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A host of Premier League footballers have drawn self-portraits for a charity auction – so can you tell who's who?

Who would have thought footballers could reveal so much about themselves with a few quick strokes of a felt-tip pen? Artistry on the pitch is one thing, but when our sportsmen compose a self-portrait on a piece of paper, they apparently open a window into their souls – even if their work of art closely resembles a doodled stick man.

Click here or click the image on the right to see more portraits.

A host of Premier League players and managers, including Rio Ferdinand, Steven Gerrard, Cesc Fabregas and Wayne Rooney, have immortalised themselves in felt-tip pen for a one-off book to be auctioned for the charity Nordoff Robbins.

According to the graphologist Emma Bache, who was asked to interpret the pieces by the Premier League, you can tell a lot from the way a man draws.

One prominent goal-scorer, for instance, has been likened to a "sensual Picasso" for using a red pen to draw his lips. Another, who placed a question mark over his head, is "a thinker and an intellectual".

The pictures at the top of the page have been drawn by five prominent footballing stars. Can you link the footballer to their own self-portrait?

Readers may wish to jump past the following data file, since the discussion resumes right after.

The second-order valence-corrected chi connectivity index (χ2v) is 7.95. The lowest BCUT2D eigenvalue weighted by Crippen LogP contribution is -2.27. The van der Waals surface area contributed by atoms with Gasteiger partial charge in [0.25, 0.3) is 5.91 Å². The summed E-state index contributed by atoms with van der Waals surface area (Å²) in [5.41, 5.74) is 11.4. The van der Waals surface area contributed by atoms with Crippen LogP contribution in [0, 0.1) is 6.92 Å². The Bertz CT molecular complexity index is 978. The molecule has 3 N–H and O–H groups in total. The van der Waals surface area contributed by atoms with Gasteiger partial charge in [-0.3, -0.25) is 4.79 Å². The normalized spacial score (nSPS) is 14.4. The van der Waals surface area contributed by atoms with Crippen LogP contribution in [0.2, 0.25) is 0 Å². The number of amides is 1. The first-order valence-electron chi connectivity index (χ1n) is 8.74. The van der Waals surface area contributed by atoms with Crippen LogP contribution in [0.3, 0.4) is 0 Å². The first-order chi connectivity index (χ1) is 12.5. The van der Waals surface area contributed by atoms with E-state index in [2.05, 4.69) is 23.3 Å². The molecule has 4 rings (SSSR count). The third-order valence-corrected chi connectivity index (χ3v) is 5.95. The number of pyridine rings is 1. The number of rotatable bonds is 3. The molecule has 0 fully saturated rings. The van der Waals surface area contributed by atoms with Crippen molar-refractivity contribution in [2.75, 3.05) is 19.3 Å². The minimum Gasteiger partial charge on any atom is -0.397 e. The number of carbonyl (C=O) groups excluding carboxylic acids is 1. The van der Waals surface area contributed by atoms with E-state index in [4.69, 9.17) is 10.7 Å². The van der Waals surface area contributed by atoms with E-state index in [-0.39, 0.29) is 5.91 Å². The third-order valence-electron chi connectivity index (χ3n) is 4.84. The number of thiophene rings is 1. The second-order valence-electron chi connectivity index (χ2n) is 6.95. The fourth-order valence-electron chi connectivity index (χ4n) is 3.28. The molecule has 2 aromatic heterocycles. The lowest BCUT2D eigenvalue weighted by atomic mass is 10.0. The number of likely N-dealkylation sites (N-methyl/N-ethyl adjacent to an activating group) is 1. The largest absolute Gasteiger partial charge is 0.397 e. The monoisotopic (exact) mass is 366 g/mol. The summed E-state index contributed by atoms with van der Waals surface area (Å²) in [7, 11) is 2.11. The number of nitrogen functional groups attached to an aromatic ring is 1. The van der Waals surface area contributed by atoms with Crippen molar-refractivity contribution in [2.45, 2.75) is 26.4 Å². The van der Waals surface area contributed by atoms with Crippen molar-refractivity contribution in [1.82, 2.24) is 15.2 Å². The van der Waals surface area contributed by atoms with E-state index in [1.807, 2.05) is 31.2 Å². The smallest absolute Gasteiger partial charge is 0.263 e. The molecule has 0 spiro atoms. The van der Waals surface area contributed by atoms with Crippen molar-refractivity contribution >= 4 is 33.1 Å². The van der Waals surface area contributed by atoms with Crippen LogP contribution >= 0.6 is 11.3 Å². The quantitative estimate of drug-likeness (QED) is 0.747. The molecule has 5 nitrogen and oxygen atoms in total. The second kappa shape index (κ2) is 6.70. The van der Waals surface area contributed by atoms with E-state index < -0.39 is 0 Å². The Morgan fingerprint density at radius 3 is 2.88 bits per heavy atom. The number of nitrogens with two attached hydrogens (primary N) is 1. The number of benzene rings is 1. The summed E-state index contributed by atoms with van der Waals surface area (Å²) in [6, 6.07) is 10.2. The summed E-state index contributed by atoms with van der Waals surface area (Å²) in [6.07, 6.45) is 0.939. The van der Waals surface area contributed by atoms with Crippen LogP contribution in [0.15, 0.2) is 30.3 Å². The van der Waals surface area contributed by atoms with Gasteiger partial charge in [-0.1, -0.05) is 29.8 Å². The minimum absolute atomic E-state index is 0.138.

To help you, here's what Ms Bache has to say about each artist's work.

First up is our sensual Picasso. "Looking at his picture, it has a very large head and prominent eyes and mouth," she says. "He has used a blue pen for his eyes and a red pen for his mouth, the latter suggesting a sensuality. He looks directly at the reader, which says he's got nothing to hide, there's honesty here. He's a forward-thinker, an analyser who wants to know what's what in everything."

The next picture, penned by a Spanish-born player, shows him celebrating after doing what he does best – scoring a goal. "He is reiterating he knows exactly what he wants out of life and he's determined to get it," we are told.

Next in line is the thinking man's player: "His picture has a question mark over his head, which could indicate he's a thinker and an intellectual. He's drawn lots of curly hair and very strong angles to his face, giving the perception of someone who is determined."

Move along and the next portrait, by a well-known striker playing for a London team, has been drawn by "someone who wants to make an impression" on other people. "He is a big extrovert, a larger-than-life character," explains Ms Bache. "His large drawing is both comical and sensual in the way he's using the pen to fill out the hair and mouth."

And as for our last character, this striker is all about manliness: "The drawing looks as if he's got one leg longer than the other, but it mirrors his signature, so even in his drawing he can't stand still, he's moving forward and is optimistic. As for the stubble, it impresses upon others how masculine he is."

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